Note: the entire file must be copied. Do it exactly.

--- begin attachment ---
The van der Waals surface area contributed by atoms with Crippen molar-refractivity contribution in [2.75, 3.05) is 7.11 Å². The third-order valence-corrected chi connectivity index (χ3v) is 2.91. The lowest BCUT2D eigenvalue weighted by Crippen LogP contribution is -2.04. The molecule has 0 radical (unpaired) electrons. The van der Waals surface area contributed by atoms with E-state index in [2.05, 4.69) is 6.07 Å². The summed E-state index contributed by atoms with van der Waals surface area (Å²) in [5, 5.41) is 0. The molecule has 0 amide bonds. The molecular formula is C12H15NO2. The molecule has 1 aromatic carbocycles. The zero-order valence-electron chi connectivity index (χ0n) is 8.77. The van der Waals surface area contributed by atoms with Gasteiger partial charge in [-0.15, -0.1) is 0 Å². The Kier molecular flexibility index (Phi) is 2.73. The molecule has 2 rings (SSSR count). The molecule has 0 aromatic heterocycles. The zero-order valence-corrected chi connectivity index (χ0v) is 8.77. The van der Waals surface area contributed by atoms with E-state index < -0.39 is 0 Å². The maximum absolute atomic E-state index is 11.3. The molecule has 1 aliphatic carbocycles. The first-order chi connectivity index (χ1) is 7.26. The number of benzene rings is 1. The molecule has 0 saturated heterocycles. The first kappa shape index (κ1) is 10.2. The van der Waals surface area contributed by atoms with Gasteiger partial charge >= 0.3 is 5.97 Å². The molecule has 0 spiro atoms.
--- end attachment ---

The van der Waals surface area contributed by atoms with Crippen molar-refractivity contribution in [2.75, 3.05) is 7.11 Å². The third-order valence-corrected chi connectivity index (χ3v) is 2.91. The lowest BCUT2D eigenvalue weighted by Crippen LogP contribution is -2.04. The molecule has 0 radical (unpaired) electrons. The van der Waals surface area contributed by atoms with E-state index in [2.05, 4.69) is 6.07 Å². The summed E-state index contributed by atoms with van der Waals surface area (Å²) in [5, 5.41) is 0. The molecule has 0 amide bonds. The molecular formula is C12H15NO2. The molecule has 1 aromatic carbocycles. The zero-order valence-electron chi connectivity index (χ0n) is 8.77. The van der Waals surface area contributed by atoms with Gasteiger partial charge in [-0.15, -0.1) is 0 Å². The Kier molecular flexibility index (Phi) is 2.73. The molecule has 2 rings (SSSR count). The molecule has 0 aromatic heterocycles. The zero-order valence-corrected chi connectivity index (χ0v) is 8.77. The van der Waals surface area contributed by atoms with E-state index < -0.39 is 0 Å². The maximum absolute atomic E-state index is 11.3. The molecule has 1 aliphatic carbocycles. The first-order chi connectivity index (χ1) is 7.26. The number of benzene rings is 1. The molecule has 0 saturated heterocycles. The first kappa shape index (κ1) is 10.2. The van der Waals surface area contributed by atoms with Gasteiger partial charge >= 0.3 is 5.97 Å². The molecule has 0 spiro atoms.